September 21, 2004
Keep mosque and state separate
By Nadia Khouri
The irony in the Ontario government’s decision to consider allowing anIslamic shariah court is that many Muslims themselves oppose the idea.Muslims, like people of other faiths, routinely consult their spiritual leaders on a variety of matters.
It’s an informal affair. But granting ashariah court the power to enforce binding arbitration means that those whoinnocently seek consultations with clerics may become trapped in legalities,with religious specialists settling disputes according to the law of divine command — passing judgment according to what the faithful must do to please God, not what the state must do to protect citizens.
Since shariah is a comprehensive law covering the minutest details of publicand private life, many Muslims are concerned by the notion of Islamicscholars setting norms of behaviour for them, with the imprimatur of theirattorney general.
The Canadian Council of Muslim Women has urged fellow Canadians to fight theAct. Homa Arjomand, a former refugee from Iran’s Islamic regime and aco-ordinator of the active International Campaign Against Shariah Court inCanada, has been warning in several forums that these tribunals will compelabused women to stay in abusive relationships. After all, Surah 4:34 in theKoran, a basis for shariah, clearly says: “Good women are obedient, guardingin secret that which God has guarded.
As for those from whom you fear disobedience, admonish them, then banish them to beds apart and strikethem.”Many Muslims resent such separate-but-equal moral isolationism.
A strong denunciation came from Tarek Fatah, a founder of The Muslim CanadianCongress, who called the use of religious laws to settle legal matters racist. “When somebody tolerates my mistakes … this is the racism of lowerexpectations.”
The idea that all Muslims are bound by shariah is a misconception forced onthe public by Islamists. Nothing could be more attractive to them than theidea of legally binding Muslims to shariah via arbitration. In other nationswhere shariah is enforced — whether as the state law, as in Saudi Arabia orIran, or as part of a dual system of religious and secular laws, as in Egypt or Jordan — open opposition by reformers and secularists condemns them topersecution, imprisonment or death.Shariah courts have been abused in other countries and could be abused here.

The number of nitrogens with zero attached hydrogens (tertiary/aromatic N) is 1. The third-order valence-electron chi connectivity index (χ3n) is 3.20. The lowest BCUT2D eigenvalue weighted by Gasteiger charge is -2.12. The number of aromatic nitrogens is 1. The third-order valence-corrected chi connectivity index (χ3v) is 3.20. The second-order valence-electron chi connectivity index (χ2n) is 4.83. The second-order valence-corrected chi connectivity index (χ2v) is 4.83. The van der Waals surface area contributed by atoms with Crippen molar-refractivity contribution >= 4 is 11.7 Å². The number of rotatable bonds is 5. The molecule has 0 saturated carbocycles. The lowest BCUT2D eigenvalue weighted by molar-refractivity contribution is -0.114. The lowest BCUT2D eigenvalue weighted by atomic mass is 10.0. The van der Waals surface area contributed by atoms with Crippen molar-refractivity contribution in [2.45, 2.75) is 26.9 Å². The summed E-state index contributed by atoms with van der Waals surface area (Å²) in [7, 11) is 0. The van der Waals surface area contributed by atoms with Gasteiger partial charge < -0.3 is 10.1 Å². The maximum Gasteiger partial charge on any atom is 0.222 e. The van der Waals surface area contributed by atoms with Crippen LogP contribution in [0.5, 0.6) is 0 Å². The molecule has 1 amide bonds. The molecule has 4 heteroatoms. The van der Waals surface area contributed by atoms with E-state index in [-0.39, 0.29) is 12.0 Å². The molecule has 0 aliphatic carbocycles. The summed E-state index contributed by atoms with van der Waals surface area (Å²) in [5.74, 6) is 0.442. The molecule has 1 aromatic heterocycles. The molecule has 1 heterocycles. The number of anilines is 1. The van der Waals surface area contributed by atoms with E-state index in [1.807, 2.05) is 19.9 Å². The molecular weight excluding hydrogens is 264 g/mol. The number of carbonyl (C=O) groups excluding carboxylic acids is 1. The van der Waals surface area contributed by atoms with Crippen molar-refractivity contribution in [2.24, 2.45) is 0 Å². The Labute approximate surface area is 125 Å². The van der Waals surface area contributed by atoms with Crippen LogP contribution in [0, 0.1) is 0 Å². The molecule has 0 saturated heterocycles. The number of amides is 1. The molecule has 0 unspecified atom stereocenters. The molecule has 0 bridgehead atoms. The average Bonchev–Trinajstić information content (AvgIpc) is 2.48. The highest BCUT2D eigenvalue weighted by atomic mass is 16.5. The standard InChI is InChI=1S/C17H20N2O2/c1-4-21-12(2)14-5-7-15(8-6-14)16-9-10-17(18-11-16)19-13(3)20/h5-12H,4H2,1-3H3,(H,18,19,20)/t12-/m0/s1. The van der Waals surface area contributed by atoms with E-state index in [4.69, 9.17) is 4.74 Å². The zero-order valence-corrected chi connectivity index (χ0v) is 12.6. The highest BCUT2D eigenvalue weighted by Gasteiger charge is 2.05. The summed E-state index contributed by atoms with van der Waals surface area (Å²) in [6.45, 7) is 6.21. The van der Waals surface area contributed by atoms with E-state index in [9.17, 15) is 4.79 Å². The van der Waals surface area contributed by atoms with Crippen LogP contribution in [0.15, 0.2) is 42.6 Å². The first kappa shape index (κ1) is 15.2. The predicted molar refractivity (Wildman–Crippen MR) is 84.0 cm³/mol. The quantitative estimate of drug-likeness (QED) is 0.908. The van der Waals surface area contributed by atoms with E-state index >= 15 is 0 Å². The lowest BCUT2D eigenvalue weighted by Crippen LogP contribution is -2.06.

How would a shariah court, for example, treat an accusation of apostasy –which, if found true, would mean the apostate could not be married to aMuslim and a divorce would be necessary?Would a shariah court uphold freedom of conscience and belief, guaranteedunder section 2 of the Canadian Charter of Rights and Freedoms, a principleat odds with a strict reading of shariah? Would it force the accused topublicly recant, hence going against the Charter? Would it counsel divorce?
Though polygamy is illegal in many Muslim countries, it is not invalid undershariah. A man can keep a wife in Canada and other ones in another countrywithout the Canadian wife, his Canadian-born children and Canadianauthorities being able to intervene in matters of divorce, alimony andcustody — all of which are dealt with in different ways by the four Sunniand the two Shia schools of Islamic law.
Then there is the issue of Islam’s conception of contractual, temporarymarriage “for pleasure,” whose character is extensively codified especiallyby the Jaafari Shia school. How would Canadian family law interpret”temporary marriage” for the “temporary wife” who may be left with permanentchildren?Multiculturalism cannot be interpreted in a manner that trumps Charterequality guarantees and the universal human rights that underlie them. Humanrights are vested in the individual, not the group.
When special powers aregranted to groups rather than to individuals, conflicts between the groups’leaders and their members are sure to arise.Who is trying to persuade the Attorney General that these courts are thesuitable venues for arbitrating disputes among Muslims? A group of shariahadvocates led by Syed Mumtaz Ali of The Islamic Institute of Civil Justice.
For two decades, it has been quietly lobbying successive Ontario governmentsto enshrine in arbitration law an Islamic Court, known as Darul Qada. Theview of Canada from Darul Qada’s Web site is that of a judicial wastelandwhere, we are told, “Muslim minorities are like wandering Bedouins,” with nosay in the laws of the land.
Nadia Khouri is an Egyptian-born Canadian who teaches humanities at DawsonCollege.